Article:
African Continental Free Trade Area (AfCFTA) is a flagship project of Agenda 2063 of the Africa Union- Africa’s own development vision. It was approved by the 18th ordinary Session of Assembly of Heads of State and Government, held in Addis Ababa, Ethiopia in January 2012. At this session, the decision to establish a Continental Free Trade Area was reached and adopted. The immediate and successful implementation of this decision, would impact socio-economic development, and enhance the confidence and the commitment of Africans as well as the owners and drivers of Agenda 2063. The aspirations of Agenda 2063 for a continental market with the free movement of persons, capital, goods and services, are crucial for deepening economic integration, socio-economic development, gender equality and more broadly, enhanced competitiveness and industrial development among African nations. Achieving the stated aim of the AfCFTA in record time, ‘to create one African market’ will however, require the elimination of identified trade barriers.
The term, “trade barriers” may, at first glance, appear to present a negative meaning. However, this is not entirely the case as these trade barriers have their own economic significance. Trade barriers are rules and regulations, tariffs, embargos, import quotas etc, which are imposed by a particular government in its trading activities with other countries. There are four types of trade barriers namely: Tariffs, Non- Tariffs, Import quotas and voluntary export restraints. This article primarily focuses on Non-Tariff Barriers (NTBs) and their influence on the Free Trade Area in Africa.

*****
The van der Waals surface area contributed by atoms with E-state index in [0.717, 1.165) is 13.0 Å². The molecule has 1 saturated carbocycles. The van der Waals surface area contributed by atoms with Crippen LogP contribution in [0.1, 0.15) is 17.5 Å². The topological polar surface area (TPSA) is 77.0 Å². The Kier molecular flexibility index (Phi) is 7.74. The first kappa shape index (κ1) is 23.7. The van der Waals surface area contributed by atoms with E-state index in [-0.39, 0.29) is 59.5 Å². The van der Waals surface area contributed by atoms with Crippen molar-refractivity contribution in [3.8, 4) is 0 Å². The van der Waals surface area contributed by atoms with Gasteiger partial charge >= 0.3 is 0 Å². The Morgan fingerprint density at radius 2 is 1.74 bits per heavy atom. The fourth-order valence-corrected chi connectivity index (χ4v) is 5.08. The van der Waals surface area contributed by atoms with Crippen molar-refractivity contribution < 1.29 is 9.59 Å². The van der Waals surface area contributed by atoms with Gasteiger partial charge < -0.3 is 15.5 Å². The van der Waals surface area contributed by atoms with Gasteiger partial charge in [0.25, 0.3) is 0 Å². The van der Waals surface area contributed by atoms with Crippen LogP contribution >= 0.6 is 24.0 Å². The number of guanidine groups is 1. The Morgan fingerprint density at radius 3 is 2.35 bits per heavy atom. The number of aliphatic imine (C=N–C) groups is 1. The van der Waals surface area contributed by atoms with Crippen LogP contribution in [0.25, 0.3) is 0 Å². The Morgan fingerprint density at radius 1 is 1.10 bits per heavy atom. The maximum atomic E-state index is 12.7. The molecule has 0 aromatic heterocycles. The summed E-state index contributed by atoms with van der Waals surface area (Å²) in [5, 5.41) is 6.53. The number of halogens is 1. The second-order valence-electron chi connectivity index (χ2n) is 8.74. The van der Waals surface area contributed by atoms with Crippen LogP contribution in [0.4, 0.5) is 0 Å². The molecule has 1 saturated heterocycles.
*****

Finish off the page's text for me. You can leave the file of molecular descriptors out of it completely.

The AfCFTA Protocol on Trade in Goods defines NTBs as “barriers that impede trade through mechanisms other than the imposition of tariffs”. NTBs are restrictive regulations and procedures, other than tariffs, that add to the difficulty and cost of importing or exporting products. NTBs can range from procedural delays at borders to highly technical product safety requirements. NTBs can arise from official measures in the form of laws, regulations, policies, restrictions, labelling requirements, private sector business practices, or prohibitions. They can be used to protect domestic industries from competition.In addition, NTB’s can arise from import bans, import licenses, export subsidies, unjustified sanitary and phytosanitary conditions, restrictive licenses and so on. This paper examines the impact of Non-Tariff Barriers on the African Continental Free Trade Area; and makes a case for their elimination, in furtherance of the AfCFTA’s goal.